With more yoga practitioners than ever, we are slowly finding the long-term effects of yoga practice on different bodies, which may have both positive and negative aspects.
Yogis get stronger, more flexible, and more aware of our bodies. At the same time, some get injured and need to reconsider why and how they practice yoga.
Functional movement, mindful strengthening, and various cross-training as well as what I call “intuitive movement” are increasing in popularity. They are filtering into and dovetailing with mainstream yoga, inspired by great teachers, advancements in exercise science, and other somatic disciplines.
These practices can feel unusual or intimidating to practitioners of more rigid yoga styles. But free movement has many benefits for yoga practitioners, whether used as part of a warm-up, yoga sequence, or within other daily movement practices.
What is “intuitive movement”?
Intuitive movement is not a specific term (or trademark I hope!), but something I use to describe movements with a clear reasoning behind them, but without a rigid set of parameters. For example, you wake up and stretch your arms, wiggle a bit to find a little peak, and then relax. Generally, that is the process to perform a pose, or activate a specific muscle. It is intuitive because the intention is subconscious but the purpose is to wake the body.
We do many types of intuitive movements, which, if done consciously, can contribute to our overall fitness, strength, mobility, flexibility, and general health.
How intuitive movement might fit into yoga:
Intuitive movement can be as simple as allowing a Cat/Cow series to move at its own pace. Or expanding the range in Cat/Cow beyond back and forth to circular movement. A next stage might be to play with spinal movements incorporating awareness of head and tail.
Some vinyasa practices include flowing sequences that are, by nature, intuitive, like moving back and forth from extended to reverse warrior. In this movement flow, you can’t be as “careful” about your alignment as in a static position. Exploring whether you “push” or “swing” through space can make the movement more intuitive.
Circular movements, focusing on individual joints, and pedaling the feet in Downward Dog are all examples of movement variations that can be intuitive. An important quality of these kinds of movements is attentiveness and care.
The benefits of intuitive movement:
Humans were not designed to do movements in predictable ways. Our ancestors did not walk on smooth floors or climb perfectly even stairs. They navigated rocks and roots, climbed and descended mountains and trees, picked fruits from branches, crawled, dug, and carried. Our structure can cope, and even thrive with variability. Intuitive movement replicates that variability. Instead of rigid patterns practiced daily, each movement experience or yoga practice is different.
Variability creates different challenges, so muscles develop strength in a dynamic way. Consistent practice of identical movements develops strength but in a single pathway. Many yogis get proficient at chaturanga, but struggle doing push-ups with wider arms. There is no reason to only work a single range; the shoulder joint benefits from strengthening many movement pathways.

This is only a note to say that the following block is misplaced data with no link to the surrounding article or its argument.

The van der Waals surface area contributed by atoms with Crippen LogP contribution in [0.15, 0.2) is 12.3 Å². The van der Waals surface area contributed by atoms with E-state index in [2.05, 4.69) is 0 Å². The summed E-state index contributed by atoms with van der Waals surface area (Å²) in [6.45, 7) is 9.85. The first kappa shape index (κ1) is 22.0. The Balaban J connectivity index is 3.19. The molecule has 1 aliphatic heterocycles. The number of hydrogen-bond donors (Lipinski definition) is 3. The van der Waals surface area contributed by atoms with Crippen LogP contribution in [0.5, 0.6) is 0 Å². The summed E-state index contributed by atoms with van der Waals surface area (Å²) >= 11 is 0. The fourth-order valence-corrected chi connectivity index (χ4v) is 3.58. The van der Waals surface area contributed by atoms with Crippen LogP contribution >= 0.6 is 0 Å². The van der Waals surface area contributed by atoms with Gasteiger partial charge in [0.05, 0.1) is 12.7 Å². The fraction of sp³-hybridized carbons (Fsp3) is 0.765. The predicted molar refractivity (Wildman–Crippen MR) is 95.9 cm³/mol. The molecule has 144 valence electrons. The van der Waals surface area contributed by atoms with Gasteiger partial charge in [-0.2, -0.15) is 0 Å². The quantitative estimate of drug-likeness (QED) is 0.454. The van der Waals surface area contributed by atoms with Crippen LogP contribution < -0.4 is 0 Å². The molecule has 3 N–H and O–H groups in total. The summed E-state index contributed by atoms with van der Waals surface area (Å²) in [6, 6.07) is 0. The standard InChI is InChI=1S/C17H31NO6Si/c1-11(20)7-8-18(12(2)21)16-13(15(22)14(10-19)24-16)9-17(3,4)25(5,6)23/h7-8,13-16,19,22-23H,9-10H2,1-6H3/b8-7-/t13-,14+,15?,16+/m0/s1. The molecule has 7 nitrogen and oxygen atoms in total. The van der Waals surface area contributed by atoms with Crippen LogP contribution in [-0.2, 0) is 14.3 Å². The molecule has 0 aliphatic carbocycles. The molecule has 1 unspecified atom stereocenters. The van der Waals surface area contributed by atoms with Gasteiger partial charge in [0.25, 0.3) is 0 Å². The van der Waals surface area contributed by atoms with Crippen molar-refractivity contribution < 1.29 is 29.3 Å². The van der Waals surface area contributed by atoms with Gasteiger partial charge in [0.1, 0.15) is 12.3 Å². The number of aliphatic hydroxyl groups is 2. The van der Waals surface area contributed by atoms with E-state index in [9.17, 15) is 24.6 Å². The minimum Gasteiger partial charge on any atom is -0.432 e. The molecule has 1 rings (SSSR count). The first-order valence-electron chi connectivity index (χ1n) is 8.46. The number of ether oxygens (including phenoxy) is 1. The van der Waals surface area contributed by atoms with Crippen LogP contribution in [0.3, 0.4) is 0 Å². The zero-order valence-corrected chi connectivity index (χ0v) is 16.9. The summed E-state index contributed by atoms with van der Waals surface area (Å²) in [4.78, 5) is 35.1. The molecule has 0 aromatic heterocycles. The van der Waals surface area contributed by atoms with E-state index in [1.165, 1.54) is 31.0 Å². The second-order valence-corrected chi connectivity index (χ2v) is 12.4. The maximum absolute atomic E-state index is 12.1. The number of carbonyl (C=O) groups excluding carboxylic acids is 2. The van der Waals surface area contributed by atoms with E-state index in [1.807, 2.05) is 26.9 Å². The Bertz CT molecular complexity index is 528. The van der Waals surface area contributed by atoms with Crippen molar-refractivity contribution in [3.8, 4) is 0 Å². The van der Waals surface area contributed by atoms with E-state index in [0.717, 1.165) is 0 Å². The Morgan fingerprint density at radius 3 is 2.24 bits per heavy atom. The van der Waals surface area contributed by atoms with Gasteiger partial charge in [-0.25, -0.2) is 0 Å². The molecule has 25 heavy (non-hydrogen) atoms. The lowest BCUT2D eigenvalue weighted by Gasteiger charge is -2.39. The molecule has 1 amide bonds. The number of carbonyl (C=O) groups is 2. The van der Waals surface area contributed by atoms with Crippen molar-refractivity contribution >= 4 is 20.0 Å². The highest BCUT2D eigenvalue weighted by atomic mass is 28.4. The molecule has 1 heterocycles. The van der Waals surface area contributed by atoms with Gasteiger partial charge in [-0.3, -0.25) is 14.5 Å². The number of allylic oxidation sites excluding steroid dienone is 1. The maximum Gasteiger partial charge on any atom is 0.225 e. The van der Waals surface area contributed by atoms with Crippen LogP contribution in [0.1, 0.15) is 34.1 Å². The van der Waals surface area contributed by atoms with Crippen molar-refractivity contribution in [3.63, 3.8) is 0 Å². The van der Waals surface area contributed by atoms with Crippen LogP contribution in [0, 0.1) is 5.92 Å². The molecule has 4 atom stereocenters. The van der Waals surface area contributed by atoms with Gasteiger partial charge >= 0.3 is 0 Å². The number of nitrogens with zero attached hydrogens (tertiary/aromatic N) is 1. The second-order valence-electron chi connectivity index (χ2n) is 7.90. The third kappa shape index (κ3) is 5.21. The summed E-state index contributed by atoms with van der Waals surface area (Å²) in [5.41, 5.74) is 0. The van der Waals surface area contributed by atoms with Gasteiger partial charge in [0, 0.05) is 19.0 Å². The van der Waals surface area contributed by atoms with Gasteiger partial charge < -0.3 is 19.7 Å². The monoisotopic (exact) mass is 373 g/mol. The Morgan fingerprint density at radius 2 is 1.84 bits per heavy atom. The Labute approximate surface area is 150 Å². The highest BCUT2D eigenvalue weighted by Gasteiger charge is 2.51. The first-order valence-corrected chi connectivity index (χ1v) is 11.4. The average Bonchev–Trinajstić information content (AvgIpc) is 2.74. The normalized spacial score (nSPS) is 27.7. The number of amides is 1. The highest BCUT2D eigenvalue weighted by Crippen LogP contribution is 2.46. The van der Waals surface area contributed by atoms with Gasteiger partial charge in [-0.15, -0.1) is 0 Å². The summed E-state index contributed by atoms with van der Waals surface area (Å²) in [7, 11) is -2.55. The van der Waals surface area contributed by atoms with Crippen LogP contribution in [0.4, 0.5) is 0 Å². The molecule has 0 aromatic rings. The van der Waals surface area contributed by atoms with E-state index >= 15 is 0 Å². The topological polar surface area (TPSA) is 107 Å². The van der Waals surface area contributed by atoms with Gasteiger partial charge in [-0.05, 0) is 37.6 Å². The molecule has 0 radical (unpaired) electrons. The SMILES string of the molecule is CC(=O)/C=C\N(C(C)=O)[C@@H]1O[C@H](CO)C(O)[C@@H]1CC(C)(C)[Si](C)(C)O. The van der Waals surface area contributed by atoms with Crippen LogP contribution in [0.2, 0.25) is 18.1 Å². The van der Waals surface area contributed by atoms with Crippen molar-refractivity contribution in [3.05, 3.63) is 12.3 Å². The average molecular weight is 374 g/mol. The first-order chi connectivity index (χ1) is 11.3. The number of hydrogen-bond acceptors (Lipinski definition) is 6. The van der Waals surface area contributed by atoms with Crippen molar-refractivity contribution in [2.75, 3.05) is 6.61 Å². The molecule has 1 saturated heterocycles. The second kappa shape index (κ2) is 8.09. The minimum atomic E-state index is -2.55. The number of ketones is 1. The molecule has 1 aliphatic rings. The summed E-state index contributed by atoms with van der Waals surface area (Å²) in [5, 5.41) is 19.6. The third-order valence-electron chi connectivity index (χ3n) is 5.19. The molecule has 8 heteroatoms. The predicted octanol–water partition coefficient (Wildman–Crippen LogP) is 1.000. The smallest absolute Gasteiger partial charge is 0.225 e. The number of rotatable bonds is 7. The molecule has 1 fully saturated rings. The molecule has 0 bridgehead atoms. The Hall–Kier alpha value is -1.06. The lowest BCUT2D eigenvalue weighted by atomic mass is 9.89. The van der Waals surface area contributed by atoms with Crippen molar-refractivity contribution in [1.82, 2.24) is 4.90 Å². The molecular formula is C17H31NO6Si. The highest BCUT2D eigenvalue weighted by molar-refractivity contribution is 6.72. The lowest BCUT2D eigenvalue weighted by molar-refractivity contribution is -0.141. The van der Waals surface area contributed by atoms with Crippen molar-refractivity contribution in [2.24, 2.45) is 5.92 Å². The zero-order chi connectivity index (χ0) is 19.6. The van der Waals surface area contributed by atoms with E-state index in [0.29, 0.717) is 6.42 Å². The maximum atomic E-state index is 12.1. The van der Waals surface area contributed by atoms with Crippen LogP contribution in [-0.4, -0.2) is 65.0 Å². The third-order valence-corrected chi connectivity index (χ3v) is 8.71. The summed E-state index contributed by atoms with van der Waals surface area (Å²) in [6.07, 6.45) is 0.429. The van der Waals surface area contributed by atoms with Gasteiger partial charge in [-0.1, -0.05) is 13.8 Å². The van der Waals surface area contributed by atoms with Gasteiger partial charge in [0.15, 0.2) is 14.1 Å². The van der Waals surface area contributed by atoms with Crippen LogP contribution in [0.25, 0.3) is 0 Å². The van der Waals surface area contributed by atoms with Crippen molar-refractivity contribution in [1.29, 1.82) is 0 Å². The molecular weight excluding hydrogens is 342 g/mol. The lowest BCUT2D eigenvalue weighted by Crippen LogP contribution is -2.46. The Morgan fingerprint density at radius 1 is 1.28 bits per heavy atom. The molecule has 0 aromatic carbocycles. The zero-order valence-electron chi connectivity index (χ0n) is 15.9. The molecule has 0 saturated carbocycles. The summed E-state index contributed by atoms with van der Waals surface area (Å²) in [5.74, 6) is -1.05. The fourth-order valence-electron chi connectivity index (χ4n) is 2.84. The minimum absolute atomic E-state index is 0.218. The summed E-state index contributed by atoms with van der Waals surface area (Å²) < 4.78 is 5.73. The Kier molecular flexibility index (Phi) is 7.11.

For yogis who are naturally flexible, flexibility can hide stiff or immobile areas. In the spine, flexible areas can dominate movement so joints with less range are not required to move. In my body, a deep side bend that looks impressive activates more range of movement in my hip and hamstring, and barely moves the joints in my spine.
An intuitive practice of side bending (moving one hand down toward your knee, reaching up and over in different angles, circling from side bend toward diagonals or forward bend) will activate and challenge many more joints, with different loads and relationships to gravity. These movements have taught my spine to side bend, and at different joints or levels. Even if you also want to do a side bending pose, you’ll have more embodiment in the spine, revealing how you compensate and your true range of movement. Then you can focus or target a certain area in the pose by conscious choice.
Intuitive movement is great for creating mobility because, in general, we move the joints in a more three-dimensional fashion. Instead of reinforcing habitual patterns that might avoid our own stiff places, we encounter them and can play and explore into them. Contemporary research suggests that this type of movement eventually creates better range of movement and prevents injuries, than static stretching.
A key benefit of intuitive movement is how good it feels. With a spirit of discovery and curiosity, rather than trying to fix yourself, you can play with images, speeds, qualities, and challenges. Even in a set yoga series, playing with your transitions, slowing down or speeding up, or adding new movements to your warm-ups can be more intuitive.
An Ashtangi friend told me every so often she “danced” through her practice. Her intuitive practice was letting go of strict breathing to move through the series in a long single flow.
How to start intuitive movement:
Start with something simple like Cat/Cow. Is there a way you always do this movement?
What else could you do? Think about speed, movement pattern, movement initiation.
Play and explore for as long as it is interesting. Then try something else.
The feel of dancing through or playing with your practice can help you start to move intuitively. You don’t have to let go of yoga poses altogether, but finding alternative ways in can make your practice dynamic for the longer term, and super enjoyable too.